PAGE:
elements of one place to another - and of course the related concepts of location, cultural specificities, speed, proximitiy and distance.

d) Networks. Transporting shipping containers from one port city to another maps a network of economic relationships. By specifically curating new media installations, Container Culture investigates the effect of virtual networks to create real cultural connections.

Some Issues to Deliberate on and Discuss at the Summit:

1. One of the original intents of this project was to enable a model for and instance of distributed curating where a single curatorial concept would be differently realized, locally presented and then subsequently travel or become connected to a final destination where the separate realizations of the concept would be presented side-by-side. However, the logistic difficulties and different funding levels of the projects in each city meant that several aspects of the original plan had to be abandoned. Despite the fact that we were not able to realize the original plan, the project as it has evolved is equally interesting. It will be useful then to begin to look at what other models of distributed curating could be evolved in the future. What are the peculiar challenges and possibilities of such curatorial projects? How does one negotiate the specificities of location in the development of such projects?
2. The original concept of the project also focused on engaging different aspects of the container – its vocabulary of standardization, its spatial restrictions and its portability. What are some of the specific ways in which some of the projects have engaged the specificities of containers as exhibition spaces?
3. An important decision in the project was where to place the containers. While the original idea was to place it in the Caesar Chavez plaza and exploit its openness and public accessibility, due to several reasons we could not use this space. We eventually are now working to show it in the South Hall – an interesting space that has the sense of a huge container albeit a differently shaped one. What are the strategies to work with temporary exhibition spaces? How do and should these spaces connect to the more permanent ones?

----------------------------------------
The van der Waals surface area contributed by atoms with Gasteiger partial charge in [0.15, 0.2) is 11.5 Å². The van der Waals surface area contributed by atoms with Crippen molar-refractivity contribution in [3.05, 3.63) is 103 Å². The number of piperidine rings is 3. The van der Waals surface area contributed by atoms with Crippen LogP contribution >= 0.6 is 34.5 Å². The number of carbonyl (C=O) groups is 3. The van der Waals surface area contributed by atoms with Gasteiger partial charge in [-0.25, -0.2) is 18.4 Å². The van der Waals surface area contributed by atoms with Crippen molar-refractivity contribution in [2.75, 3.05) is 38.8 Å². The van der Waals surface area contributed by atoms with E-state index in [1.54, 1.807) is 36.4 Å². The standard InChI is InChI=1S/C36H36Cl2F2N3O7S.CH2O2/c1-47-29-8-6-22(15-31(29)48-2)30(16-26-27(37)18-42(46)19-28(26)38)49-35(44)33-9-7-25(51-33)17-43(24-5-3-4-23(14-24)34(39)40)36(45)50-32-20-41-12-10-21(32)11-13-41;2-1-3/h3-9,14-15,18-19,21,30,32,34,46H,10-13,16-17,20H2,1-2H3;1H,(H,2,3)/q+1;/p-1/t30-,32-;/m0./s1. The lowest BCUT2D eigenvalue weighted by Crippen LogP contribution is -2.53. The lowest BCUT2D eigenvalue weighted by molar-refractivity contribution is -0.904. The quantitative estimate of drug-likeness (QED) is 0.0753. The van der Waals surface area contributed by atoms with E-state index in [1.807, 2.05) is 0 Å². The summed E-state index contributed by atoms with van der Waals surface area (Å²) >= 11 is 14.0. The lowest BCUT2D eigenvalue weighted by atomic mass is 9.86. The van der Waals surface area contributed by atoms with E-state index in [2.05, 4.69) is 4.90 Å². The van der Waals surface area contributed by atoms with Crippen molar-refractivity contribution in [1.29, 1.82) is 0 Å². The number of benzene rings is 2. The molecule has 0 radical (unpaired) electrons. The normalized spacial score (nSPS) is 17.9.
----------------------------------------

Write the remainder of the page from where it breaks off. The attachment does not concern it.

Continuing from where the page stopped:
4. What are some of the curatorial issues of each of the containers? What are the issues and concerns of the various works in the containers from the different port cities? How do these works benefit from or resonate with the other works and containers in this exhibition?

Working Group Members:
Steve Dietz, Co-Chair,
Director, ZeroOne San Jose: A Global Festival of Art on the Edge, Minneapolis, Minnesota, USA
Gunalan Nadarajan, Co-Chair, Associate Dean for Research and Graduate Studies Penn State University, College of Arts and Architecture, University Park, Pennsylvania, USA
Zhang Ga, Professor, New York Institute of Technology, New York, New York, USA
Deborah Lawler-Dormer, Executive Director, Moving Image Centre, Auckland, New Zealand
Alice Ming Wai Jim, Art Historian/Curator, Centre A, Vancouver International Centre for Contemporary Asian Art, Vancouver, British Columbia, Canada
Ellen Pau
Johan Pijnapple
Yukiko Shikatas
Soh Yeong Roh,
Director, Art Center Nabi, Seoul, Korea



Last Updated ( Jul 30, 2006 at 06:59 PM )